"level playfields"

igo at biovx2.DNET.NASA.GOV igo at biovx2.DNET.NASA.GOV
Wed Aug 4 22:35:42 EST 1993

This is the first message I have sent to any newsgroup, so please bear with 
me if things don't go as expected.  8-)

I am a new graduate student, just finishing my first year.  I find the
idea of basing things such as admission to grad school, (or getting a
job, or giving a talk at an important meeting) mainly on gender (or on
race or on anything else *unrelated* to what should be relevant factors)
kind of appalling.  If I found out tomorrow that my GENDER was a *major*
consideration in the decision to accept me to grad school, with factors
such as research experience, grades in college and other *related* 
factors being secondary to my gender, I would have a very difficult
decision.  I would think seriously about quitting grad school now.

In college I knew of two students in classes with me, both were applying
to Medical School.  They were friends, and took most of the same classes
together, and studied together.  One of the two did *consistently* 
better in classes than the other.  On the Med School Admission Test,
(the MCAT) the same one did significantly better.  The same student
worked with a professor on an undergrad research project, the other did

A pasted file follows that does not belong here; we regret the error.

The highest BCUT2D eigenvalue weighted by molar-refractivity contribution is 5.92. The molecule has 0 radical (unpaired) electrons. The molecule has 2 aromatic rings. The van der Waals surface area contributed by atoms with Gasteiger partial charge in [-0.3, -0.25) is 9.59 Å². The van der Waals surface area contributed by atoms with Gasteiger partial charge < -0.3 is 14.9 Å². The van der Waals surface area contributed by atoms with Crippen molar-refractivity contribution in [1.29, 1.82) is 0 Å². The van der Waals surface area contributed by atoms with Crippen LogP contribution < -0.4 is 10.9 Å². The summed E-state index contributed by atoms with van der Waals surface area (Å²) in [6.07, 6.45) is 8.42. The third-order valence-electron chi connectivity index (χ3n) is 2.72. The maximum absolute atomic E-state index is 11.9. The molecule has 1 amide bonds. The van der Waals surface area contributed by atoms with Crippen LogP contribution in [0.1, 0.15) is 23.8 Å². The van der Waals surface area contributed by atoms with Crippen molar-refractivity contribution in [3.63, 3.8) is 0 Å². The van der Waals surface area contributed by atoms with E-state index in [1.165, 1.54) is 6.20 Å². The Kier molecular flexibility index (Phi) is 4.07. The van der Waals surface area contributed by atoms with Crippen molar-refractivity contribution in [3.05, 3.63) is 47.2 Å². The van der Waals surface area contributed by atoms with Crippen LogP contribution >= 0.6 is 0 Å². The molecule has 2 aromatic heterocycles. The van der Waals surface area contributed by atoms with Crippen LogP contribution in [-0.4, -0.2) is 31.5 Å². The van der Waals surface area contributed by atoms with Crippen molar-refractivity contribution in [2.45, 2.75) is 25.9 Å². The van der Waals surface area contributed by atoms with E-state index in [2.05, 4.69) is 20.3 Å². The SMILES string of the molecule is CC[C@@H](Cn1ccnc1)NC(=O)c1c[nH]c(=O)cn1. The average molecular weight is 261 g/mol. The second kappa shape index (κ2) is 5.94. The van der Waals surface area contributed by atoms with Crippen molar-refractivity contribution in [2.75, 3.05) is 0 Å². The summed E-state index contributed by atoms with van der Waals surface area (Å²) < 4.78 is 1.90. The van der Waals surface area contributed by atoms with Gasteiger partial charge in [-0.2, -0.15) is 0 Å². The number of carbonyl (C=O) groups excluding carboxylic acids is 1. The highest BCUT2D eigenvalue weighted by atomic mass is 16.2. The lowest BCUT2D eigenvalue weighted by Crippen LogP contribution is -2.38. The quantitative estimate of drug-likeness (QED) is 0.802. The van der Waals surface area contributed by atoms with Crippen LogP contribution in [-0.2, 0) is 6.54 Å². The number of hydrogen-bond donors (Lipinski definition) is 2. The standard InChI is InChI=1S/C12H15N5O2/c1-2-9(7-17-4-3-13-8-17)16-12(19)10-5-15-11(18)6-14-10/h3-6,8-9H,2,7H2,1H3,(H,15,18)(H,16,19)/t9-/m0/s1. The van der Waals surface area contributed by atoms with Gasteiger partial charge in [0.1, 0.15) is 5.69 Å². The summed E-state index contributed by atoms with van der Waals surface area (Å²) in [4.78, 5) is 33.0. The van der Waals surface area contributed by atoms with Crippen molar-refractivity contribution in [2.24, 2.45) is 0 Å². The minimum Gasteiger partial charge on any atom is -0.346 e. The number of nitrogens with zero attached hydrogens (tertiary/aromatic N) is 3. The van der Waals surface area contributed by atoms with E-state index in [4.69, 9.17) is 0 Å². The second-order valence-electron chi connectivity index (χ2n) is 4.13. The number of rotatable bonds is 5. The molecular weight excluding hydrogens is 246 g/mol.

not.  When it came time to apply to Med Schools, the student who did
consistently better, and who happened to be a white male, did not get in.
His friend, who happened to be a member of a traditionally "underepresented"
group, got in to most of the schools applied to, many quite competitive.  
I hope this does not happen often, but I expect it happens more than it 
	I realize that Med School admissions are not really under discussion
here, but the line of discussion brought that example to mind.  Granted,
many other factors are considered when accepting a student, or deciding
if someone will get a job, but if the factor that pushes them over the edge 
is unrelated to their capability, that seems wrong to me. 
	Perhaps I am too idealistic, thinking that positions should be
given to those who deserve them and who have demonstrated their ability 
without regard to gender or race, etc.

Megan Igo

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